And I am also aware of the misuse to which military might has too often been put, even as I want to believe that other uses of it have been for a greater good in protecting the vulnerable in far away places as well as here at home. I wish that we could rise to a level at which military power was not needed, but I just don't have the faith that will be possible in my lifetime.

I think back, as well, to Sunday morning, hours before this news broke. At the UU church I attend, the sermon was preached by a pulpit guest, a local Buddhist priest who is an old friend of our congregation. One of the things he said was that everyone has a Buddha nature -- "even Donald Trump." Or even Osama bin Laden.

I believe that. Or at least I want to. Living it is another matter.

But while I have not yet grown enough to embrace pacifism myself, I believe we desperately need pacifists. They are a voice of conscience in our society and in our world. We ignore their restraining admonition at our moral peril.

And I recall, again, my favorite scene from The American President.

*Moments after posting this, I saw Will's latest post and learned of the apparently fictional provenance of the King quote. Accuracy is important to me, but I do share Will's sense that embedded in the fiction, there is a larger truth.

Further update: Reading further through the comments to the Atlantic item, many people claim that almost the same quote is demonstrably attributable to King. But right now I'm not seeing it. I do see another quote that is as good and seems well sourced; it happens to be the title of the blog entry from our friend to which I linked above.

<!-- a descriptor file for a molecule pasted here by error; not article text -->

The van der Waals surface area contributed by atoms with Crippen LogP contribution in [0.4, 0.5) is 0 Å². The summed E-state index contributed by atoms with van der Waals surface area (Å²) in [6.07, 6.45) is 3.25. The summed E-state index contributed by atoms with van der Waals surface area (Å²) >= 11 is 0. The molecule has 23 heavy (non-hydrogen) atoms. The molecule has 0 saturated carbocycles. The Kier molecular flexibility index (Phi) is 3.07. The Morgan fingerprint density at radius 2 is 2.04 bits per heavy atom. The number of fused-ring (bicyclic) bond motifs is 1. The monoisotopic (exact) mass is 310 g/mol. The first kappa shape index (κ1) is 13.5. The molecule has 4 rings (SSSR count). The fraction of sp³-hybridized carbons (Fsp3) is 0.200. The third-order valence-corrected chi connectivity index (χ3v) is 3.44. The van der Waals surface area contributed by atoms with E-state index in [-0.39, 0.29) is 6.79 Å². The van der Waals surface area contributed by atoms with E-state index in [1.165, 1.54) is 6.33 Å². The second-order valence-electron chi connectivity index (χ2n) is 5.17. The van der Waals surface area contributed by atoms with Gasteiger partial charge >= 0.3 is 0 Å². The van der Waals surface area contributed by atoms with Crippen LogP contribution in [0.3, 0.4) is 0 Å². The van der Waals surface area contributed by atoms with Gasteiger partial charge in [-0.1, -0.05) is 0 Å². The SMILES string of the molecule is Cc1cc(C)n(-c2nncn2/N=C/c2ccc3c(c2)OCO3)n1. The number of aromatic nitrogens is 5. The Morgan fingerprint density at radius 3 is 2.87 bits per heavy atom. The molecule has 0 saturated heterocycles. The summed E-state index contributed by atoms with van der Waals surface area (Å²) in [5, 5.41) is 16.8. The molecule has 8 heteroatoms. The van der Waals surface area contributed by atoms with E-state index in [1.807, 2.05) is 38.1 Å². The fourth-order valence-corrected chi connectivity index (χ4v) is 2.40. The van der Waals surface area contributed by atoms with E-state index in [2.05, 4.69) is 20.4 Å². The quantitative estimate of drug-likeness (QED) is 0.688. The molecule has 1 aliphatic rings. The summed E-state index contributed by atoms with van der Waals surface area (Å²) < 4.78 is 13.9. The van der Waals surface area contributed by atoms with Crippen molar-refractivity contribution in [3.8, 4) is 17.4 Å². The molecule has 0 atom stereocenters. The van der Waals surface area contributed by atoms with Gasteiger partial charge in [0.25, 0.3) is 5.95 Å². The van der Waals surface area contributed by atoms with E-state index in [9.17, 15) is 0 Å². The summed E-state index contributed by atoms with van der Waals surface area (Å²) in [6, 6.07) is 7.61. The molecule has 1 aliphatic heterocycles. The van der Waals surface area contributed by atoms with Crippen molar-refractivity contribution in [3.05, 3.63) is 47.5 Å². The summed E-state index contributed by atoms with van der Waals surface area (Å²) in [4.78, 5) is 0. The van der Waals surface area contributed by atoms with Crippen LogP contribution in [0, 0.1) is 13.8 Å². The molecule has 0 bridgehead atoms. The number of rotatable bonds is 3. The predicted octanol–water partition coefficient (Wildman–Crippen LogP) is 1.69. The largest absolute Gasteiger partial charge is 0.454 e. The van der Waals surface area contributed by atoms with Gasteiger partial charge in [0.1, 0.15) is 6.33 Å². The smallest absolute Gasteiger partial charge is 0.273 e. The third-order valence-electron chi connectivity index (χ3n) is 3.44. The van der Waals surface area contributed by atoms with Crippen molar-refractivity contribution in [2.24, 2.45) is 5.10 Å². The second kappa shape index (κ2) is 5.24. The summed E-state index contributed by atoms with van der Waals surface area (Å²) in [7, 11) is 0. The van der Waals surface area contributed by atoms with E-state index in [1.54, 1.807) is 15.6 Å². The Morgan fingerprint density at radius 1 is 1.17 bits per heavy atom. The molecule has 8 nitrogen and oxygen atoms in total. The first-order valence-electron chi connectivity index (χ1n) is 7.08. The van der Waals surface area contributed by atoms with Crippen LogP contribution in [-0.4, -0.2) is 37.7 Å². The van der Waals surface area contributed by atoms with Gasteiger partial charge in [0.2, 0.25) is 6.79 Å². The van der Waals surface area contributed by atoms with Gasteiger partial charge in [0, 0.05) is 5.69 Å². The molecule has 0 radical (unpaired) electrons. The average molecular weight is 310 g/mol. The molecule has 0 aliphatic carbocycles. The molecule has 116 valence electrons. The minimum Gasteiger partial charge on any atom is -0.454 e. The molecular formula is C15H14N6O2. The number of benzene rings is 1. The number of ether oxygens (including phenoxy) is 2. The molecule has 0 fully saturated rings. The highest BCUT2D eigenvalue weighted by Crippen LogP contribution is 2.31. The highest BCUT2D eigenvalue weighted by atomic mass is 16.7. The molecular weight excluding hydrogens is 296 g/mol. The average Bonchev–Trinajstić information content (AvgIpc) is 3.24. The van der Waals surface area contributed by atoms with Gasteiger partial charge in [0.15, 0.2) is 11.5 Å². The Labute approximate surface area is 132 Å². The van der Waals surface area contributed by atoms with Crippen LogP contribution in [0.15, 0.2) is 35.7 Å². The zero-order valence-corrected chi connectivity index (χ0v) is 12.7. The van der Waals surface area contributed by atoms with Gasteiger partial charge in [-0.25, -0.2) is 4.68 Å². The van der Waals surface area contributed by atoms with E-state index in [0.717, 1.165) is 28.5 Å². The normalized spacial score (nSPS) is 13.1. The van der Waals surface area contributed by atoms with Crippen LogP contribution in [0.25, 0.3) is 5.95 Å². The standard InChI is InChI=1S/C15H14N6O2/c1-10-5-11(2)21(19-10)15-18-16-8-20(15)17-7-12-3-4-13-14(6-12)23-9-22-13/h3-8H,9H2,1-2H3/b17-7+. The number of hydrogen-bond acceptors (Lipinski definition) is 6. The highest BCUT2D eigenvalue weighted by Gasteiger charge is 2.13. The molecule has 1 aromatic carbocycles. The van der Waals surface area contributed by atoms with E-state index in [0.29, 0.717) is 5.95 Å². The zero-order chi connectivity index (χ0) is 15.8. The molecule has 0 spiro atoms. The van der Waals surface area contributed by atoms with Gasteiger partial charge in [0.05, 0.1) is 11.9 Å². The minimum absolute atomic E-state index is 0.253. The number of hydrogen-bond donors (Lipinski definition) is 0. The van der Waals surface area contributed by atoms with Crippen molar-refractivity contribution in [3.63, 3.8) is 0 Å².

Final, probably unnecessary, update: OK, what appears to be the case is that a false quote was inadvertently grafted on to a real one.

Thursday, April 21, 2011

An Easter Message

Crystal S. Lewis, writing at, preaches an Easter sermon that goes straight to the heart of the story.


Monday, April 18, 2011

Churches vs. Other Nonprofits (Again)

Scott Wells offers useful observations on churches and political endorsements.

But I still haven't found an answer to a question I had the last time this subject came up:

Why are churches treated differently from other nonprofits? This isn't simply a pitch to tax the churches (which I have suggested before). Instead,it's about why churches as nonprofits are classified separately from secular nonprofits.

Scott says the First Amendment is the reason, but (perhaps because I'm not a lawyer) I don't follow that.

Both, say, the East Bainbridge United Way and the First Baptist Church face IRS restrictions in how they can comment on politics (specifically, neither can endorse political candidates). Neither organization pays taxes.

Yet there's a whole special category of "church" for First Baptist Church. One side effect: Organizations that function as a church but are for some reason not structured in the way the IRS thinks a church should be end up being held up for special scrutiny.

It seems to me that to treat the First Baptist Church differently than the East Bainbridge United Way (or any other nonprofit) at best skirts the Establishment Clause: it privileges an organization simply because it is a "church". On the other side, it also forces that organization to justify itself as a church. Talk about government entanglement with religion!

So can someone explain the justification for this difference? I'd really like to know -- and I didn't want to hijack Scott's thread in the process.

Tuesday, April 12, 2011

"We are in the Universe, and the Universe is in us."